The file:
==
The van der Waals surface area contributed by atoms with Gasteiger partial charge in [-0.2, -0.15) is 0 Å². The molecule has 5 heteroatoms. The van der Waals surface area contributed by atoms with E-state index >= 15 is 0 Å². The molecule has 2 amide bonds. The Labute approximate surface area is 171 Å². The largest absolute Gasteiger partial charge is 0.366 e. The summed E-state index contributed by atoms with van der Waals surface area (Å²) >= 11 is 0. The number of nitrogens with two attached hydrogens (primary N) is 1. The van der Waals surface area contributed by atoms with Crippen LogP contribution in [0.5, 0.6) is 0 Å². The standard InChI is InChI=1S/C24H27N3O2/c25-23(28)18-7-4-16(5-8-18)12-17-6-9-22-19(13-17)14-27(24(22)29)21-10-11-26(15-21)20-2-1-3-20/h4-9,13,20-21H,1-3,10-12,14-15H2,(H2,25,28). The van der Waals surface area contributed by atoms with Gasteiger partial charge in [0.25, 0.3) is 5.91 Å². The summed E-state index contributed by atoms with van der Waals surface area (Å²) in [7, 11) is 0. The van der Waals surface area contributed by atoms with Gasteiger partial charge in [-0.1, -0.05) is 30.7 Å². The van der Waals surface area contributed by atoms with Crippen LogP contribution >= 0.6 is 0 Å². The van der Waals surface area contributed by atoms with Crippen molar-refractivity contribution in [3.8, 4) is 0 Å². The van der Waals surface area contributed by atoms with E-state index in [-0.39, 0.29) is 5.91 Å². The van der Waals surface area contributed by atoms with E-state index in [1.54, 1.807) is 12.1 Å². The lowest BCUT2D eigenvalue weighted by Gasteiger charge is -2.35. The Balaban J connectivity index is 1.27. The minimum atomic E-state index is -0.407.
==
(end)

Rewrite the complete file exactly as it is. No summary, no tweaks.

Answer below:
The van der Waals surface area contributed by atoms with Gasteiger partial charge in [-0.2, -0.15) is 0 Å². The molecule has 5 heteroatoms. The van der Waals surface area contributed by atoms with E-state index >= 15 is 0 Å². The molecule has 2 amide bonds. The Labute approximate surface area is 171 Å². The largest absolute Gasteiger partial charge is 0.366 e. The summed E-state index contributed by atoms with van der Waals surface area (Å²) >= 11 is 0. The number of nitrogens with two attached hydrogens (primary N) is 1. The van der Waals surface area contributed by atoms with Crippen LogP contribution in [0.5, 0.6) is 0 Å². The standard InChI is InChI=1S/C24H27N3O2/c25-23(28)18-7-4-16(5-8-18)12-17-6-9-22-19(13-17)14-27(24(22)29)21-10-11-26(15-21)20-2-1-3-20/h4-9,13,20-21H,1-3,10-12,14-15H2,(H2,25,28). The van der Waals surface area contributed by atoms with Gasteiger partial charge in [0.25, 0.3) is 5.91 Å². The summed E-state index contributed by atoms with van der Waals surface area (Å²) in [7, 11) is 0. The van der Waals surface area contributed by atoms with Gasteiger partial charge in [-0.1, -0.05) is 30.7 Å². The van der Waals surface area contributed by atoms with Crippen LogP contribution >= 0.6 is 0 Å². The van der Waals surface area contributed by atoms with Crippen molar-refractivity contribution in [3.8, 4) is 0 Å². The van der Waals surface area contributed by atoms with E-state index in [-0.39, 0.29) is 5.91 Å². The van der Waals surface area contributed by atoms with E-state index in [1.54, 1.807) is 12.1 Å². The lowest BCUT2D eigenvalue weighted by Gasteiger charge is -2.35. The Balaban J connectivity index is 1.27. The minimum atomic E-state index is -0.407.